I received high marks. But I couldn't speak because I hadn't had enough practice with native speakers (or any speakers). I completed all of my school exams and passed them all, but I didn't speak much.
When I decided to start working with foreign clients in 2015, I knew I would need English at a higher level. I experimented with apps and courses, but nothing felt right.
I learned through self-education, practice, a lot of mistakes, and situations where the other person had no idea what I was talking about.
The best piece of advice I can give for learning the language is to put yourself out there and talk to people. There is no course or app that will teach you how to use the appropriate words in the right situations. It can only be learned through trial and error.
My first conversations with clients were only possible thanks to Google Translate. And, no, this is not a sponsored article.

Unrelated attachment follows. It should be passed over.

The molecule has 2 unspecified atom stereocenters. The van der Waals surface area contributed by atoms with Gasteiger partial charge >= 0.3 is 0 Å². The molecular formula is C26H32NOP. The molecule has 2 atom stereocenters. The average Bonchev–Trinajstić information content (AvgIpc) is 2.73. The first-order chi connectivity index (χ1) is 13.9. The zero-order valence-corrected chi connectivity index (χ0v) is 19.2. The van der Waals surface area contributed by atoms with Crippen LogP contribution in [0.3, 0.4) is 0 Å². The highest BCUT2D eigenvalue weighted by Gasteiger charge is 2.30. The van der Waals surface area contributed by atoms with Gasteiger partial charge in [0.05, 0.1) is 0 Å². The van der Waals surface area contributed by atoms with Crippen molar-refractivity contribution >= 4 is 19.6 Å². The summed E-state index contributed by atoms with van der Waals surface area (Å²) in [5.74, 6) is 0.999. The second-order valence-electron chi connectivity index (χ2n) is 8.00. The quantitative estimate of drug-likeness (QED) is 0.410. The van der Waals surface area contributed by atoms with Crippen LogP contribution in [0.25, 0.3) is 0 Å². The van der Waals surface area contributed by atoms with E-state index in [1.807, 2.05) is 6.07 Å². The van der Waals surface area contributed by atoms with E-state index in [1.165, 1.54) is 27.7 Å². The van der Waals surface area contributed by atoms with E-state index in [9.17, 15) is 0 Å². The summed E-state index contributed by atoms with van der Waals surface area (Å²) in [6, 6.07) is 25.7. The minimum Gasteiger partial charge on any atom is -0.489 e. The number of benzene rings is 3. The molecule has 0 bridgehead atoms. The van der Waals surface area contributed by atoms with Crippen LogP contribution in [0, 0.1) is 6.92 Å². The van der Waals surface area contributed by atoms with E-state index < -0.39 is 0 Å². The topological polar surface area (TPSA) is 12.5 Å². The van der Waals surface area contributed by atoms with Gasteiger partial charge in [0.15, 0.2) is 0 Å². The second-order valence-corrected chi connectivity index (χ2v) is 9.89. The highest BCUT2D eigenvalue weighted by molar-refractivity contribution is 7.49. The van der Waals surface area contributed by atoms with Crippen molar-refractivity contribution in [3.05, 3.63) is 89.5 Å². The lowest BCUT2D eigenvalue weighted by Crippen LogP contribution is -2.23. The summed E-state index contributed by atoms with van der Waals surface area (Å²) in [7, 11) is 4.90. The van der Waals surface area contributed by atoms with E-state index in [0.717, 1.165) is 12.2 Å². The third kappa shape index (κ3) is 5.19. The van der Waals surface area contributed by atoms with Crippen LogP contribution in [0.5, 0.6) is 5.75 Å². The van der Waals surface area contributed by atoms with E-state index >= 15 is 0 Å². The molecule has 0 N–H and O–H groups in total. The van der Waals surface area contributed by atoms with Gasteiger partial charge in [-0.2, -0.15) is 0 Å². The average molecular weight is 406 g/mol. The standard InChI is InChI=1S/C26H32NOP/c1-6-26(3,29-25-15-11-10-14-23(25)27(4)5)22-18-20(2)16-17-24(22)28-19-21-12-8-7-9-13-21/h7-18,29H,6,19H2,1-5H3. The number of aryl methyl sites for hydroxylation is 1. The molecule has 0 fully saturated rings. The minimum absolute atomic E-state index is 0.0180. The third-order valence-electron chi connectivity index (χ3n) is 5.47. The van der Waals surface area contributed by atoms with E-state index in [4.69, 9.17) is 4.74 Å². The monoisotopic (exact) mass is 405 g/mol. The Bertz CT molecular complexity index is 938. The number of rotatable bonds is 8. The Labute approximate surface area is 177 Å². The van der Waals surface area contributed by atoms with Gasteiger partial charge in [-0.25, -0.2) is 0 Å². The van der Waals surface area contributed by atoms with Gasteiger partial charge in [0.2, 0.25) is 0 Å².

I believe that communicating ideas is essential in any creative field. If you want to be paid fairly, if you want your ideas to be promoted, and if you want to be understood, you must learn to communicate your ideas more effectively.
Even now, I feel as if I only know 2% of what I should. Never stop learning.
Consistency is quite important
This is obvious to me now, but it wasn't before. I was posting to Dribbble and Behance only when I had a new project ready. I wasn't talking about the process (more on that in the very last point).
I was afraid to share my daily processes because I was afraid of being judged. "They didn't know the context of the project, so they can't give constructive feedback" I reasoned. What a moron.
Consistently putting my work out there would be a huge help to me. Even few favors.
First and foremost, I would receive feedback on the work I was doing. Even with the criticism that comes with feedback, it would allow me to move much faster, iterate, and improve my skills.